Fresh safety fears for China’s beleaguered dairy industry

Posted: February 20th, 2011 | Tags: , , , , , | No Comments »

Media reports this week of a new food safety scare has dealt a fresh blow to China’s food industry. Worries over the quality and safety of food grown in the People’s Republic are nothing new. Last year alone, Chinese shoppers dealt with painted oranges and toxic cowpeas. But the new fears concern the dairy industry, which is still recovering from a scandal in 2008 that killed six children and hospitalised thousands of others.

China Economic Net reported Thursday that some dairy producers were adding cheap protein extracted from leather to watered-down milk to pass protein checks. The “leather milk” allegations closely mirror what happened in 2008 when producers cheated similar checks by adding toxic amounts of melamine.

Protein from leather is not known to be dangerous to humans. But the leather apparently being used by unscrupulous milk producers has been dyed or cured. These processes use potassium dichromate and sodium dichromate: toxins that may cause osteoporosis in adults after long-term consumption. Instead of strengthening bones, China-made milk may be breaking them.

Coincidentally or perhaps preemptively, the Ministry of Agriculture said the Saturday before the story broke that it would step up inspections of fresh milk with 6,450 random checks this year. Oddly, it said only 30 percent of the checks would test for signs of leather protein whereas 100 percent would look for melamine.

This is not the first case of leather protein in China either. According to China Economic Net, “leather milk” was first found in Shandong Province in 2005, and in March 2009, inspectors in Zhejiang Province’s Jinhua City found traces of leather protein in five out of eight batches of dairy products from Jinhua Chenyuan Milk Co., Ltd.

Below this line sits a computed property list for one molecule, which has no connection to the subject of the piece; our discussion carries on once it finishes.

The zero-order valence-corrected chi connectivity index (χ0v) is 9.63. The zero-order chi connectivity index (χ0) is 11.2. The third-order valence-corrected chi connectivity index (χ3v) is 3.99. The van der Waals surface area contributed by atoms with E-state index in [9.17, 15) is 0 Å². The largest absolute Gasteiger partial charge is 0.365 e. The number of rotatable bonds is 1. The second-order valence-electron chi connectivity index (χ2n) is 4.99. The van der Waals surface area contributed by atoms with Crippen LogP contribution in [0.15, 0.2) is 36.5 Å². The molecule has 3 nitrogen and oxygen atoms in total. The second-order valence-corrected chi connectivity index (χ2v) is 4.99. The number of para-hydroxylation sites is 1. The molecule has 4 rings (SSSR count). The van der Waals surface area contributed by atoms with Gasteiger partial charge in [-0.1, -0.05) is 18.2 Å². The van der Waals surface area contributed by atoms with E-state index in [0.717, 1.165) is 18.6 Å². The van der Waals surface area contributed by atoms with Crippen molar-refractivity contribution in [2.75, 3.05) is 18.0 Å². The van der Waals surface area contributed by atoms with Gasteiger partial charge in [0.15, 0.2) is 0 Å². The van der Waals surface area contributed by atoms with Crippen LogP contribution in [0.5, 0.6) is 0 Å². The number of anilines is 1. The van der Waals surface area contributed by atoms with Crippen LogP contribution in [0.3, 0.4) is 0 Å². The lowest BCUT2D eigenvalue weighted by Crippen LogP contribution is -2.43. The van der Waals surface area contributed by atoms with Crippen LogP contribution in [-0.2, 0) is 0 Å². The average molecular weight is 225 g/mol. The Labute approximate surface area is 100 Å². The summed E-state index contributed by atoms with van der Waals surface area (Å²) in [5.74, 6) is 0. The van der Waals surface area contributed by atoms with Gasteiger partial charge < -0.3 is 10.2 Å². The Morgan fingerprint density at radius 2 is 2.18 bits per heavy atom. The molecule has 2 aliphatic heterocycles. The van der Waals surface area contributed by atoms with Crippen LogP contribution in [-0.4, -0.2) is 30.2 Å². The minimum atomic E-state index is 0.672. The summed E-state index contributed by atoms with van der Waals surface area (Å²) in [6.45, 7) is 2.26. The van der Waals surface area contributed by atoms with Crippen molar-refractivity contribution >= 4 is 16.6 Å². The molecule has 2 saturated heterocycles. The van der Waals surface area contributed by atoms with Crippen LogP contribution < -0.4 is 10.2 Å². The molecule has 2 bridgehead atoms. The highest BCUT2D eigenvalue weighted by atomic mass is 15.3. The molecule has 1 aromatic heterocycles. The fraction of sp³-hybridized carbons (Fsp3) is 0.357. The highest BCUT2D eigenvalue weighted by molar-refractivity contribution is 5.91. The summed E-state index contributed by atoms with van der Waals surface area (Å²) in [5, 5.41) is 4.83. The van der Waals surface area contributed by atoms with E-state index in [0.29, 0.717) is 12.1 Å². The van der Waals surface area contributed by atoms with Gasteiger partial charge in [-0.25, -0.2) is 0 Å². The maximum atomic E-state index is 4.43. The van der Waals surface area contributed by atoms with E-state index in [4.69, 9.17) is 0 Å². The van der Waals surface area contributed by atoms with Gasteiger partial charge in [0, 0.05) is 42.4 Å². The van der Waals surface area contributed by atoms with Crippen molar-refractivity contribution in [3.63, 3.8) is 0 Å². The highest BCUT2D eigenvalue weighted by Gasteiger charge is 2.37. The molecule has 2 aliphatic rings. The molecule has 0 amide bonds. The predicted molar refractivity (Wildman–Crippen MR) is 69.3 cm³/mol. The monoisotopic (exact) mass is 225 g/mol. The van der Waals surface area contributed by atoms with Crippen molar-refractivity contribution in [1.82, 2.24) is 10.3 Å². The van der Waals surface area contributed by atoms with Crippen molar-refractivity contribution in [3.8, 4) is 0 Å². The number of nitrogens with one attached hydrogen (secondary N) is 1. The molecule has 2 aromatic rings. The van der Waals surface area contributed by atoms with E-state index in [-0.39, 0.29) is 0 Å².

Regulation of China’s dairy industry has apparently improved since Premier Wen Jiabao admitted in 2008 that the government’s supervision was poor. The Ministry of Agriculture claimed last month that it found no banned additives in all of the 3,307 samples of fresh milk it tested during the second half of 2010. Melamine content was also within regulatory limits of 2.5 milligrams per kilogram, it said.

True or not, reports like these can be a self-fulfilling prophecy. Every time an allegation over safety surfaces, Chinese shoppers rush to switch from local goods to foreign imports, even though the latter is often much more expensive. Local producers, bereft of customers, struggle with ensuing plummeting demand. Inevitably, a desperate firm somewhere is caught cutting costs to stay afloat, which puts more pressure on the industry. This is what is happening in the dairy industry. Since the events of 2008, foreign milk powders have captured half of China’s market, up 10 percent in two years. Chinese producers, meanwhile, have seen their sales plummet and profits squeezed as consumers shunned their products. Every new scandal – real or imagined – perpetuates the cycle. It is vicious but the result of too many safety scares for the Chinese public to stomach.

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